In fact, a while back Paramax, a hedge fund, sold CDS to UBS and then argued that they had a side agreement that it was always understood that they couldn’t pay more than 3% of the amount protected (which was 6x their assets under management) and that UBS had promised never to mark contract in a way that meant Paramax had to pay, so when the bank actually demanded payment the issue ended up in court. 11dd-93ca-000077b07658.html

Mark, would you agree that in this case, there was no exchange of value between the parties?

By: jonathan Mon, 06 Jul 2009 15:33:40 +0000 If I have a variable rate and want to minimize my exposure, I may engage in any number of trades that hedge that risk. Hedging is insurance; I’m literally paying to insure against a degree of interest rate risk. I could do the same with a number of other kinds of risk. So in a real sense, all these trades are insurance. The use of the word doesn’t turn it into insurance for regulatory purposes.

By: william Mon, 06 Jul 2009 14:40:20 +0000 CDS are innovative financial products that work only in an up market. They should indeed be regulated to prevent overleveraging and total market collapse.

By: Mark Mon, 06 Jul 2009 12:48:42 +0000 Chris Whalen:

That could be the most idiotic thing I’ve ever heard. Yes, CDS are swaps. A swap is just an agreement between two parties to exchange sets of cash flows for a fixed period of time. The parties in a CDS are just exchanging a set of fixed cash flows (quarterly premiums) for a set of cash flows based on the daily replacement cost of the CDS (the mark-to-market). The idea that CDS involve “no exchange of value between the parties” is beyond ridiculous.

How do you still work in financial services?

By: Dan Mon, 06 Jul 2009 06:57:49 +0000 The only reasonable regulatory framework would be reserve requirements on the entities assuming the risk.

If CDSs were viewed as traditional insurance, then setting the reserve requirements would be an a impossible task. Unlike, say life insurance, where one can make a pretty fair estimate of how many of your customers will pass away in a given year, it turns out to be quite impossible to put probabilities on so-called black-swan events, which are precisely what people want credit default protection against.

Making matters worse, unlike with life insurance or auto insurance, credit default events are highly correlated. Black swans, we have seen, travel in large flocks.

What’s more, the entities bearing the CDS risk will discover that their CDS obligations tend to pop during times of credit contraction and tightness, just as those entities are themselves under balance sheet stress.

The only reasonable reserve requirement would be that the risk-bearing entity holds some very high percentage of their theoretical maximum CDS liability available in ready reserves at all times. They certainly won’t be able to raise these reserves when their balance sheet is under duress.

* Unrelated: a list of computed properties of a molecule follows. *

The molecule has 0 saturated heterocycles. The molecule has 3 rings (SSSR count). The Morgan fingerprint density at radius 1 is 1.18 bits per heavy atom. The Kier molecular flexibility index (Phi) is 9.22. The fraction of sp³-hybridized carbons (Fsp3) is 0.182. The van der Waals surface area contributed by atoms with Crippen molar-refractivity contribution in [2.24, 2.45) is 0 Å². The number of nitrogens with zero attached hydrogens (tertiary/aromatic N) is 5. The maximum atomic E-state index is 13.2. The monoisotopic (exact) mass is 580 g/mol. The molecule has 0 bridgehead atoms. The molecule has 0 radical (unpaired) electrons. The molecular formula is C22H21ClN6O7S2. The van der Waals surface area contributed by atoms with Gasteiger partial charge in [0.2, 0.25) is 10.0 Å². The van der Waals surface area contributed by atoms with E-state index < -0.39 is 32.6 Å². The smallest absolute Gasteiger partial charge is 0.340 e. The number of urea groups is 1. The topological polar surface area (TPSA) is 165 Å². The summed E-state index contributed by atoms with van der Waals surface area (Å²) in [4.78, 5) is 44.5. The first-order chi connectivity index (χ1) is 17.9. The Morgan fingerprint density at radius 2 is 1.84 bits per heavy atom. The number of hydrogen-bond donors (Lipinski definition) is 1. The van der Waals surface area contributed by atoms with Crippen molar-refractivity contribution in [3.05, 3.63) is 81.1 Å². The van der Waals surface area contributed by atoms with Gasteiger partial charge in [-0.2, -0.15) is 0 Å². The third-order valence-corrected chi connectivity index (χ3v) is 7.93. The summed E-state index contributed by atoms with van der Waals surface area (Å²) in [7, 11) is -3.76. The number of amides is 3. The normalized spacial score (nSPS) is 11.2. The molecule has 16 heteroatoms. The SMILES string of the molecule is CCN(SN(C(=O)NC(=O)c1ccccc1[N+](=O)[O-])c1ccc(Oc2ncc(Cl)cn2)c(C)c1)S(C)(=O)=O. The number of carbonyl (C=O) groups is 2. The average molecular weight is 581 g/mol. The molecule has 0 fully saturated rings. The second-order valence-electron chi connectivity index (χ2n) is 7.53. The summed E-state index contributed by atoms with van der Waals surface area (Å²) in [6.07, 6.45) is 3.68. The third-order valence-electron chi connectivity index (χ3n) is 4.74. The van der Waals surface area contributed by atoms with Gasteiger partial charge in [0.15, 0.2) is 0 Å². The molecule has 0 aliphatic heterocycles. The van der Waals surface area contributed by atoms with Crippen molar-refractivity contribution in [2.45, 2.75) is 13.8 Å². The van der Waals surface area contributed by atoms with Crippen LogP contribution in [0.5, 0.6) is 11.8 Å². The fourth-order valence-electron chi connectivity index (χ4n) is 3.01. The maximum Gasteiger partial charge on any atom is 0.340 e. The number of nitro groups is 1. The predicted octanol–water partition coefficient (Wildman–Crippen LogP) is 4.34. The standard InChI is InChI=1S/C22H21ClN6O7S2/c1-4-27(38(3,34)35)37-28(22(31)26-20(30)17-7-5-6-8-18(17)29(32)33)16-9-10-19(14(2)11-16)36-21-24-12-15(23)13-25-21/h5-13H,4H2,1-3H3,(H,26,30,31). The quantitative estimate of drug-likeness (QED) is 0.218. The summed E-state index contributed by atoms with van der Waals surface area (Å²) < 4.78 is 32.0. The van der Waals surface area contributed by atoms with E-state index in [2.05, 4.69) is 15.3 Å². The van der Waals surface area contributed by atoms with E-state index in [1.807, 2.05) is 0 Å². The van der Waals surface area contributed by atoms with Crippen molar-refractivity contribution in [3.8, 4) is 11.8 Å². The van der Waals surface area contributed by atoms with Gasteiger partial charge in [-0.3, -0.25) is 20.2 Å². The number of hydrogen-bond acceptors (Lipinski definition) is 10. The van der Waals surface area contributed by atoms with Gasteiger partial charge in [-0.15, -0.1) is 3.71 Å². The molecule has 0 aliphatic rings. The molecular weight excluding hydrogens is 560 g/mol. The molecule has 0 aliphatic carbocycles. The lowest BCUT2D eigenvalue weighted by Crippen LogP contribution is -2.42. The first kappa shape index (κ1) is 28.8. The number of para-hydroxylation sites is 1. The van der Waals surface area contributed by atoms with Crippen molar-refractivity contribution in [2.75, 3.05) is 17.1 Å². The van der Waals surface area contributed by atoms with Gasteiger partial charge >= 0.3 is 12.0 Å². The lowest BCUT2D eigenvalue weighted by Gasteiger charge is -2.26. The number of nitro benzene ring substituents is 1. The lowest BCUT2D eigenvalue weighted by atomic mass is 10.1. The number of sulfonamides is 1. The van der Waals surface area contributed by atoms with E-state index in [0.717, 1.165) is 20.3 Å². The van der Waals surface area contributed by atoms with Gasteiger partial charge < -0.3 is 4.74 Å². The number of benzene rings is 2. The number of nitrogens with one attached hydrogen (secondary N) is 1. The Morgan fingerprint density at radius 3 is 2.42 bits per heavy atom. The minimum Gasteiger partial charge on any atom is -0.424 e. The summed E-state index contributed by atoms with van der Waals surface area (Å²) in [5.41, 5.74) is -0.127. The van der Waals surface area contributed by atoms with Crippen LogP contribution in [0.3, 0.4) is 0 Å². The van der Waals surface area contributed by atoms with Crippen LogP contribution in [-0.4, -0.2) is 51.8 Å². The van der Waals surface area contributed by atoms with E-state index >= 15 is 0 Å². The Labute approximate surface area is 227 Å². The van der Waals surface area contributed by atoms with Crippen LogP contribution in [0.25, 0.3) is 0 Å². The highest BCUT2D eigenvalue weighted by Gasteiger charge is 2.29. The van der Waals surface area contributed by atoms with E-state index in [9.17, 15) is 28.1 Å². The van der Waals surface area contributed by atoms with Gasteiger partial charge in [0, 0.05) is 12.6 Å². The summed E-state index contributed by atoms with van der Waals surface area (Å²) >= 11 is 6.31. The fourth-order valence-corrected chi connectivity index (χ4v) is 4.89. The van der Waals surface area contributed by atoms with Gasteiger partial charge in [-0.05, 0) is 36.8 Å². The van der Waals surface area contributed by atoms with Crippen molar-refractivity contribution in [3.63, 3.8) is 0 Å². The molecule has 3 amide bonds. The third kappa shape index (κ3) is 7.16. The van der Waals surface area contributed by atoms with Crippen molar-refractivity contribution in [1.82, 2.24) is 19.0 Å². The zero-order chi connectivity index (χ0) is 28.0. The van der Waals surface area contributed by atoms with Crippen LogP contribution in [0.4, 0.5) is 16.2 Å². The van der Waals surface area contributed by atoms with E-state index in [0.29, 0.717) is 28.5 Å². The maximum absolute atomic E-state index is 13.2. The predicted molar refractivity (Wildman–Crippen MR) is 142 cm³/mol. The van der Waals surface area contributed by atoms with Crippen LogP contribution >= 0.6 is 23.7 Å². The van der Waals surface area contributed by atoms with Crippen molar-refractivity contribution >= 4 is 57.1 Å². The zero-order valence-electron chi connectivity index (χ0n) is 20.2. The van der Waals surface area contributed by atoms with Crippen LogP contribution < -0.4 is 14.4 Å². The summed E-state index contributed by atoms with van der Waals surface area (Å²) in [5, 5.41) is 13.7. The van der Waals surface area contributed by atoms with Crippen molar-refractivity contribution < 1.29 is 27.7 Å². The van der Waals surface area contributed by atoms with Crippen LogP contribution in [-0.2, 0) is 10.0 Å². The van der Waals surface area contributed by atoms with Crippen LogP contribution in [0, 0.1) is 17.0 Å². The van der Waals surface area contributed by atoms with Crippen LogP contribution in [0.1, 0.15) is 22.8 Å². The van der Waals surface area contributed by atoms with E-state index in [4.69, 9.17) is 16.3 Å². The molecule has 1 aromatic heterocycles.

The effect of any reasonable reserve requirement would be a dramatic curtailing of CDS activity as since CDS’s would require great pools of capital to sit in low return instruments awaiting their swans. Few would want that. Further, even if such contracts were deemed a good use of capital, proper reserving would lead to only a tiny dollar volume of contracts relative to today.

Any reasonable reserve requirement would therefore eliminate most credit default swaps.

Interestly, mere reasonable risk coverage take us a long way toward what has been advocated by Charlie Munger and George Soros, a world where all CDSs are gone. 5/01/munger-of-berkshire-calls-for-ban-o n-credit-swaps/ eorge-soros-wants-to-outlaw-credit-defau lt-swaps/

The fact that allowing CDSs while requiring reasonable risk coverage would dramatically reduce the use of CDSs shows that CDSs only thrive by leaving the risk uncovered. One big way that the economy became so highly levered was that CDSs allowed enormous amounts of risk to appear covered when it was not.

By: Max Mon, 06 Jul 2009 05:37:50 +0000 Keep in mind what insurance is: diversification. If you can diversify your portfolio, you don’t need to pay someone else to diversify it for you.

The AIG fiasco had nothing to do with selling “insurance”. The banks didn’t need insurance. The CDSs were just a way of boosting leverage beyond the legal limit. There was no economic purpose.

By: Steve Numero Uno Sun, 05 Jul 2009 20:41:57 +0000 I believe the only effective “regulatory-like” solution in our free-market system is a clearinghouse for these types of deals. That would provide transparency and price discovery as well as continuous margining. But there are still key details that would need to be worked out for non-vanilla (including highly structured) transactions. For example, how will the clearinghouse compute the risk and thence the required margin?

By: John Quiggin Sun, 05 Jul 2009 19:06:03 +0000 I agree with your lack of confidence in the capacity of insurance regulators to handle the CDS markets, and I don’t think other regulators would do much better.

So, if we a large-scale derivatives market that is too complicated to regulate, my policy conclusion would be to shut it down. What’s yours?